Month: October 2014

The Future of Small Islands in the Chesapeake

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Maryland’s Smith Island and Virginia’s Tangier Island, both in the Chesapeake Bay, are rapidly losing land due to sea level rise, erosion and storm damage. I last visited the islands in 2011 for a school field trip. Smith Island seemed to be especially suffering from land loss. Many properties were flooded and front yards covered in standing water. Talking to the residents, many were worried about the rising waters coupled with a disappearing local economy. What little jobs were left revolved around harvesting seafood; most residents have to commute to the mainland for work (Crisfield), while many of the younger generations had moved off the island permanently in search of better prospects.

Tangier Island is struggling with the same land loss issues, although from what I observed, seemed to be a small step ahead of Smith Island. At the time Tangier had a seawall built around the more heavily inhabited part of the island, while Smith Island had no effective means of holding back the encroaching waters. In November of 2012 Tangier was approved state and federal funds to have a jetty built to protect their harbor- a $4.2 million project (source: Washington Post). According to a Bay Journal article released Sunday, Smith Island has recently been awarded funds for a similar project. Smith Island will be getting $15 million from the federal government’s Sandy relief fund. Money will be split between financing a breakwater project, jetty and dock repair on the island. Will the money save these Chesapeake islands from sea level rise and land loss, or is it just delaying the inevitable?

Ancient Oyster Consumption in the Chesapeake Region

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I stumbled upon an article from the Smithsonian Environmental Research Center (SERC) on the Native American’s precolonial consumption of oysters that I wanted to share. Researchers from SERC and Natural History have been looking at ancient waste from a Native American tribe- the Piscataway Indians- along the Rhode River (in Edgewater, Maryland on the SERC grounds). These waste piles are filled with broken pottery, artifacts, and oyster shell remains, telling us a little about what kinds of tools were used, and food consumed by local tribe members. Looking at the past 3,200 years, this group of researchers found a 950 year gap, between 800 B.C. to 150 C.E., where no oyster shells dating from that time can be found.

Researchers have several theories about this gap- speculating on a sampling error or a decline in shellfish aquaculture during this time. Sea level rise and the sinking of the land in the Chesapeake Bay watershed may also have contributed to the gap. Waste piles containing missing oyster shells may have been in areas that have eroded or been inundated with water due to sea level rise that has already occurred. Interesting to think how sea level rise in this area impacts historical and anthropological studies, as well as a variety of environmental issues.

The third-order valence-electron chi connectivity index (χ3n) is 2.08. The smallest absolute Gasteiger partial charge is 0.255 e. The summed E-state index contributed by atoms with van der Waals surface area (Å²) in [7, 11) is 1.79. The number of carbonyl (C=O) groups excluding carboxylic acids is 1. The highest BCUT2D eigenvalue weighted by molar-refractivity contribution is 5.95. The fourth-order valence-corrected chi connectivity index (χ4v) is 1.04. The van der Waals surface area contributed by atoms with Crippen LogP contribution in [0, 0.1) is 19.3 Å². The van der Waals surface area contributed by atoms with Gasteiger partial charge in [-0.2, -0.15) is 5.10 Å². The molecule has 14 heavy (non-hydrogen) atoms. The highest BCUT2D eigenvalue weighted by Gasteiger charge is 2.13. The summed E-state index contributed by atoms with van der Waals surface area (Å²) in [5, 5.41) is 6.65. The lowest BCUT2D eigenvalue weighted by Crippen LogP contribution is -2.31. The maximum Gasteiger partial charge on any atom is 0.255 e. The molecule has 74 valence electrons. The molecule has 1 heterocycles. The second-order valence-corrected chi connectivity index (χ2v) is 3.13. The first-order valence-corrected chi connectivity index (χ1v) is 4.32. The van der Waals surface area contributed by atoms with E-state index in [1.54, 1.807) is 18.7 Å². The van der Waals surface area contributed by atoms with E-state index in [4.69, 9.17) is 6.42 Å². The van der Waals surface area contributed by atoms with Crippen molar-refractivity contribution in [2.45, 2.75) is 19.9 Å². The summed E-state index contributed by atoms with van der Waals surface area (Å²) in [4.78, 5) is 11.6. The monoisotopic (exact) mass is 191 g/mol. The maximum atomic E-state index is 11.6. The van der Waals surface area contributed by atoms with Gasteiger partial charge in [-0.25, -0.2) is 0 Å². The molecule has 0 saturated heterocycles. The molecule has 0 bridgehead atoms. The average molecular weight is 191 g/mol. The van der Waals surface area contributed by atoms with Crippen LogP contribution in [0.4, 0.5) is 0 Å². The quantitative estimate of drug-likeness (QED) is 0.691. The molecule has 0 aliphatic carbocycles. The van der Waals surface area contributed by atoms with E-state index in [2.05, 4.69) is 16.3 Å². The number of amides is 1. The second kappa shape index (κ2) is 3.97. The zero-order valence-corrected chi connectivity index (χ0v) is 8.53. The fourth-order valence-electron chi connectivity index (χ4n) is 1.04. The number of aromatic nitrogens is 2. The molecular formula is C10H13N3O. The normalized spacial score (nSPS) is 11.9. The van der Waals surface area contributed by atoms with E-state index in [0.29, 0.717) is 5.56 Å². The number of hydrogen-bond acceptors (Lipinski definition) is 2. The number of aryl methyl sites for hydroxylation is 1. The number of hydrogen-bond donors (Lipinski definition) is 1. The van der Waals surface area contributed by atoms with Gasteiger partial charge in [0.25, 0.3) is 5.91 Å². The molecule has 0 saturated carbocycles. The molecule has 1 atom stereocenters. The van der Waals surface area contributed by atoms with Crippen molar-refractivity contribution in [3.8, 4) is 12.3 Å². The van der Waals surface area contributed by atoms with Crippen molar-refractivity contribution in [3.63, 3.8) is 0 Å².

The official paper, “Shell Middens, Cultural Chronologies, and Coastal Settlement on the Rhode River Sub-Estuary of Chesapeake Bay, Maryland, USA,” which appeared in Geoarchaeology in August, discusses the methods used to date the remains from the waste piles and goes into more technical detail on plausible explanations for the 950 year gap. I don’t have the access to be able to share the full report here, but there is a nice summary of the findings on the SERC blog.

How much is a polluted Chesapeake Bay costing us?

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What are the benefits to cleaning up the Chesapeake Bay? I usually focus on the biological and ecological benefits to watershed cleanup, but the Chesapeake Bay Foundation has been looking at economic benefits. They released a report earlier this month estimating that cleaning up the Bay could result in earnings of $130 billion dollars each year for states in the watershed. On the other hand, failing to enforce pollution diets or follow the 2010 Clean Water Blueprint, will result in billions of lost dollars in the region.

The report estimates the economic benefits from watershed cleanup and regulation will improve recreational opportunities; support local businesses, restaurants and watermen; and reduce risks associated with flooding, air pollution and climate instability. The report looks at the savings possible for each state involved, and for the overall watershed.